The primary reason to keep a washroom hygienically clean is to prevent the spread of infection. However, it is also important for another reason; in many respects, people perceive the health and hygiene of a washroom as an accurate reflection of the overall health and hygiene of a facility. Unclean or unsanitary washroom facilities not only damage the image and perception of a business but may also lead to a loss of revenue from existing and potential new customers. Put simply, a clean and hygienic washroom is good for the bottom line.
Within the washroom environment, we do two things that can spread harmful bacteria; that is excrete waste and touch communal surfaces. So, as well as encouraging good hand hygiene behaviour, it is critical to implement an effective cleaning regime. Here at Jangro, we have identified an eight-step systematic approach to achieve best practice cleaning in these areas:
Ensure all equipment required is placed within easy reach and is clean. Access to the area being cleaned should be prohibited whilst cleaning so don’t forget to place warning signs at the entrance to the washroom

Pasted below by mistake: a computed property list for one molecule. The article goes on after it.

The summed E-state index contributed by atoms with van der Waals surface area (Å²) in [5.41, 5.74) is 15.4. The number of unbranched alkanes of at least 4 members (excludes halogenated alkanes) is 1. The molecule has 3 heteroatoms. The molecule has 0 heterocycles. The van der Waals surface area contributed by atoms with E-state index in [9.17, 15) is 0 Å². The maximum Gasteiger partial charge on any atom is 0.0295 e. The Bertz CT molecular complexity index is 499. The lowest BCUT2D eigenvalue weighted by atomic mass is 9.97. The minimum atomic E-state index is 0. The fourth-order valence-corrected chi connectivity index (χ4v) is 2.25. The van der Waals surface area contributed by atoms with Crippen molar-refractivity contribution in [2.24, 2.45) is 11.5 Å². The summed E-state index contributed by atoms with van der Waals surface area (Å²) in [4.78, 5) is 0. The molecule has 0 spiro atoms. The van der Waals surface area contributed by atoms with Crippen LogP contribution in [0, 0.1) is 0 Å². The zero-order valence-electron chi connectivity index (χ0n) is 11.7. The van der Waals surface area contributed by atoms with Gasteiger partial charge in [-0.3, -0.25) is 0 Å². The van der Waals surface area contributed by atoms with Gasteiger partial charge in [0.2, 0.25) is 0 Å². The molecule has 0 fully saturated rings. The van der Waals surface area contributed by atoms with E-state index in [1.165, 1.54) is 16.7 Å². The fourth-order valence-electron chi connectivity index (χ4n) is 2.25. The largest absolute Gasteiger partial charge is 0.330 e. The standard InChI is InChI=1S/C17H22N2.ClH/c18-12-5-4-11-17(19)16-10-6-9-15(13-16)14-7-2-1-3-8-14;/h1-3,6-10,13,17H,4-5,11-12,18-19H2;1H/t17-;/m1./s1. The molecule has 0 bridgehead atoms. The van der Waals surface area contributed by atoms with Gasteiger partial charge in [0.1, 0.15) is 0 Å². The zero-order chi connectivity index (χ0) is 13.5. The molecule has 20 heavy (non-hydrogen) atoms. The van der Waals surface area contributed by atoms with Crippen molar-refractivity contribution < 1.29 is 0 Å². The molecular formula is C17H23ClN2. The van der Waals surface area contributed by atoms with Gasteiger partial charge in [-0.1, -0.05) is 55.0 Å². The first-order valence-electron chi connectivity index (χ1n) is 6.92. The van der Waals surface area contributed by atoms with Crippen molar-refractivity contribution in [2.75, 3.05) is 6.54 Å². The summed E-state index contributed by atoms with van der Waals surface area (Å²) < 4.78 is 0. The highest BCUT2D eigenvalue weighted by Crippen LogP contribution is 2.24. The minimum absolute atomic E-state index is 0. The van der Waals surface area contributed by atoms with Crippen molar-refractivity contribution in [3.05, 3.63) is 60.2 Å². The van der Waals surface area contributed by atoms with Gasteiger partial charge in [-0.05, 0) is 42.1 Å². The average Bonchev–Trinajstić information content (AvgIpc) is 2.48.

Before applying the cleaner, flush all toilets and then, using a toilet brush, force the water at the bottom of the bowl through the U-bend to allow the water level to drop. Doing this each time the toilet is cleaned will prevent the build- up of an unsightly water line that can harbour bacteria and unsightly lime scale.
Do this whilst the surfactant cleaner is working on the toilet surfaces.
Remember to pay particularly close attention to all communal surfaces that come into contact with the body such as toilet seats and covers and flush handles.
Vertical surfaces in the washroom include walls, doors and mirrors. Work from the bottom up from side to side to the top (hand high) to prevent any run marks down on the surface.
Use tongs to remove obstructions such as hairs, tissues etc. from plug waste trap.
As well as checking the standard achieved, take a look at the physical state of the washroom. Report any defects immediately, especially any damage to fixtures and fittings that could cause a hygiene problem such as broken toilet seats or blocked toilets
The previous seven acts of cleaning are likely to have made more mess to the floor, hence cleaning the floor is the final task.
Download our new washroom guide below which describes the correct procedures in more detail. It also offers helpful information and advice, e.g. how to deal with biological hazards, suitable products for the washroom, as well as suggested wall charts.